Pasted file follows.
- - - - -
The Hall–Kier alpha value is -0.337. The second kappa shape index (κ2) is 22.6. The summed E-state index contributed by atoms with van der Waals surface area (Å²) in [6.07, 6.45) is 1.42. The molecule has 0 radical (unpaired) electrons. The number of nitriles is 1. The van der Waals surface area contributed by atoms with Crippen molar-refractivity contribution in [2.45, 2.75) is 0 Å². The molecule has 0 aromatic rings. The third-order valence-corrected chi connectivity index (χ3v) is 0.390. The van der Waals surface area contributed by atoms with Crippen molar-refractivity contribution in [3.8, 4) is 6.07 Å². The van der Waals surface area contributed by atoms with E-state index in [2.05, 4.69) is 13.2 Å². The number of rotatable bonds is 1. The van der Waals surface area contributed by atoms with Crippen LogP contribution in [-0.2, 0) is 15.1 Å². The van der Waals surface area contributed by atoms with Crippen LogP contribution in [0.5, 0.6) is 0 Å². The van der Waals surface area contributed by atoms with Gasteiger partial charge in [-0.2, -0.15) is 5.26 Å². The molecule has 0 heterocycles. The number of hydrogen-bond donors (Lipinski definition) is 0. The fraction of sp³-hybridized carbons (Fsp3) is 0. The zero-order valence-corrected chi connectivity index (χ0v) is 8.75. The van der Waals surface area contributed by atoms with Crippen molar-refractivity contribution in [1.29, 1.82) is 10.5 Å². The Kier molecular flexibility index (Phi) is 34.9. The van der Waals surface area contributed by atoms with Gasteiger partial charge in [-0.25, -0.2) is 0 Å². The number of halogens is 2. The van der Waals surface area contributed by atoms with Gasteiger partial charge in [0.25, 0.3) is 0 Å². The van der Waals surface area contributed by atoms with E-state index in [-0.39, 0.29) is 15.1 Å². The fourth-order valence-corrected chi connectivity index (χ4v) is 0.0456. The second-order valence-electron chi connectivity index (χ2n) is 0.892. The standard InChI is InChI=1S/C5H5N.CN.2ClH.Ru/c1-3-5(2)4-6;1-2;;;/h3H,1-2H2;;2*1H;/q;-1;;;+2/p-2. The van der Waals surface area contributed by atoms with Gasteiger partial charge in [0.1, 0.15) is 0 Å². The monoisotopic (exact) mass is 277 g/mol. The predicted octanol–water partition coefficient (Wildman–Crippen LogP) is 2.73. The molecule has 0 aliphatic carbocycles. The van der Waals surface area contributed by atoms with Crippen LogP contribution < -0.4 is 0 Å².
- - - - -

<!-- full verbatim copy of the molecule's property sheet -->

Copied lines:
The Hall–Kier alpha value is -0.337. The second kappa shape index (κ2) is 22.6. The summed E-state index contributed by atoms with van der Waals surface area (Å²) in [6.07, 6.45) is 1.42. The molecule has 0 radical (unpaired) electrons. The number of nitriles is 1. The van der Waals surface area contributed by atoms with Crippen molar-refractivity contribution in [2.45, 2.75) is 0 Å². The molecule has 0 aromatic rings. The third-order valence-corrected chi connectivity index (χ3v) is 0.390. The van der Waals surface area contributed by atoms with Crippen molar-refractivity contribution in [3.8, 4) is 6.07 Å². The van der Waals surface area contributed by atoms with E-state index in [2.05, 4.69) is 13.2 Å². The number of rotatable bonds is 1. The van der Waals surface area contributed by atoms with Crippen LogP contribution in [-0.2, 0) is 15.1 Å². The van der Waals surface area contributed by atoms with Crippen LogP contribution in [0.5, 0.6) is 0 Å². The van der Waals surface area contributed by atoms with Gasteiger partial charge in [-0.2, -0.15) is 5.26 Å². The molecule has 0 heterocycles. The number of hydrogen-bond donors (Lipinski definition) is 0. The fraction of sp³-hybridized carbons (Fsp3) is 0. The zero-order valence-corrected chi connectivity index (χ0v) is 8.75. The van der Waals surface area contributed by atoms with Crippen molar-refractivity contribution in [1.29, 1.82) is 10.5 Å². The Kier molecular flexibility index (Phi) is 34.9. The van der Waals surface area contributed by atoms with Gasteiger partial charge in [-0.25, -0.2) is 0 Å². The number of halogens is 2. The van der Waals surface area contributed by atoms with Gasteiger partial charge in [0.25, 0.3) is 0 Å². The van der Waals surface area contributed by atoms with E-state index in [-0.39, 0.29) is 15.1 Å². The fourth-order valence-corrected chi connectivity index (χ4v) is 0.0456. The second-order valence-electron chi connectivity index (χ2n) is 0.892. The standard InChI is InChI=1S/C5H5N.CN.2ClH.Ru/c1-3-5(2)4-6;1-2;;;/h3H,1-2H2;;2*1H;/q;-1;;;+2/p-2. The van der Waals surface area contributed by atoms with Gasteiger partial charge in [0.1, 0.15) is 0 Å². The monoisotopic (exact) mass is 277 g/mol. The predicted octanol–water partition coefficient (Wildman–Crippen LogP) is 2.73. The molecule has 0 aliphatic carbocycles. The van der Waals surface area contributed by atoms with Crippen LogP contribution < -0.4 is 0 Å².